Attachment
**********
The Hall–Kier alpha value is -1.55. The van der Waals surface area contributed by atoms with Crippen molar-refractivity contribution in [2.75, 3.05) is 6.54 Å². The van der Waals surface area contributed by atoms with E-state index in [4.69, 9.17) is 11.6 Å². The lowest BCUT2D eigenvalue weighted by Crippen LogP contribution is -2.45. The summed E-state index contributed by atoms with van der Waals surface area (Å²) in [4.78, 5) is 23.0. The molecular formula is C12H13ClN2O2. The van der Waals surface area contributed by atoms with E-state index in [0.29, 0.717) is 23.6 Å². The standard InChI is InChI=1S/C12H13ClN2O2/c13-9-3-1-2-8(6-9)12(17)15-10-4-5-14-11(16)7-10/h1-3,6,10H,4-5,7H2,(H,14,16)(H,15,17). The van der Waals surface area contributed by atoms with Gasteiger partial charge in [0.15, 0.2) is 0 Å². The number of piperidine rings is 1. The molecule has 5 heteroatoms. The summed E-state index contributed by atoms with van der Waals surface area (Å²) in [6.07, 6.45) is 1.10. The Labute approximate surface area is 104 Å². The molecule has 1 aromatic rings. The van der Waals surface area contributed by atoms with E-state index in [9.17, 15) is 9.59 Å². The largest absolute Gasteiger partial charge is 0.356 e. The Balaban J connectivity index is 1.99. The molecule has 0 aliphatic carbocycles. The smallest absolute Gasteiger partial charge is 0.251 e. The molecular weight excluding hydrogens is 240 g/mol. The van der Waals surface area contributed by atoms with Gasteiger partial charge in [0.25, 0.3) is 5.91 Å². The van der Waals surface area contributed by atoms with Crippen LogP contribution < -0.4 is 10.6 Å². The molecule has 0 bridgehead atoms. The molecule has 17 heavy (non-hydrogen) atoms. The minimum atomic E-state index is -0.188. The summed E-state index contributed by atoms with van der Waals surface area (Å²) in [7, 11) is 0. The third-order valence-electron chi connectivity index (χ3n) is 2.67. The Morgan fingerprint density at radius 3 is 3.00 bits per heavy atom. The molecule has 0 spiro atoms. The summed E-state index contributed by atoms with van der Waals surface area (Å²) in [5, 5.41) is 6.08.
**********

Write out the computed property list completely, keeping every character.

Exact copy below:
The Hall–Kier alpha value is -1.55. The van der Waals surface area contributed by atoms with Crippen molar-refractivity contribution in [2.75, 3.05) is 6.54 Å². The van der Waals surface area contributed by atoms with E-state index in [4.69, 9.17) is 11.6 Å². The lowest BCUT2D eigenvalue weighted by Crippen LogP contribution is -2.45. The summed E-state index contributed by atoms with van der Waals surface area (Å²) in [4.78, 5) is 23.0. The molecular formula is C12H13ClN2O2. The van der Waals surface area contributed by atoms with E-state index in [0.29, 0.717) is 23.6 Å². The standard InChI is InChI=1S/C12H13ClN2O2/c13-9-3-1-2-8(6-9)12(17)15-10-4-5-14-11(16)7-10/h1-3,6,10H,4-5,7H2,(H,14,16)(H,15,17). The van der Waals surface area contributed by atoms with Gasteiger partial charge in [0.15, 0.2) is 0 Å². The number of piperidine rings is 1. The molecule has 5 heteroatoms. The summed E-state index contributed by atoms with van der Waals surface area (Å²) in [6.07, 6.45) is 1.10. The Labute approximate surface area is 104 Å². The molecule has 1 aromatic rings. The van der Waals surface area contributed by atoms with E-state index in [9.17, 15) is 9.59 Å². The largest absolute Gasteiger partial charge is 0.356 e. The Balaban J connectivity index is 1.99. The molecule has 0 aliphatic carbocycles. The smallest absolute Gasteiger partial charge is 0.251 e. The molecular weight excluding hydrogens is 240 g/mol. The van der Waals surface area contributed by atoms with Gasteiger partial charge in [0.25, 0.3) is 5.91 Å². The van der Waals surface area contributed by atoms with Crippen LogP contribution < -0.4 is 10.6 Å². The molecule has 0 bridgehead atoms. The molecule has 17 heavy (non-hydrogen) atoms. The minimum atomic E-state index is -0.188. The summed E-state index contributed by atoms with van der Waals surface area (Å²) in [7, 11) is 0. The third-order valence-electron chi connectivity index (χ3n) is 2.67. The Morgan fingerprint density at radius 3 is 3.00 bits per heavy atom. The molecule has 0 spiro atoms. The summed E-state index contributed by atoms with van der Waals surface area (Å²) in [5, 5.41) is 6.08.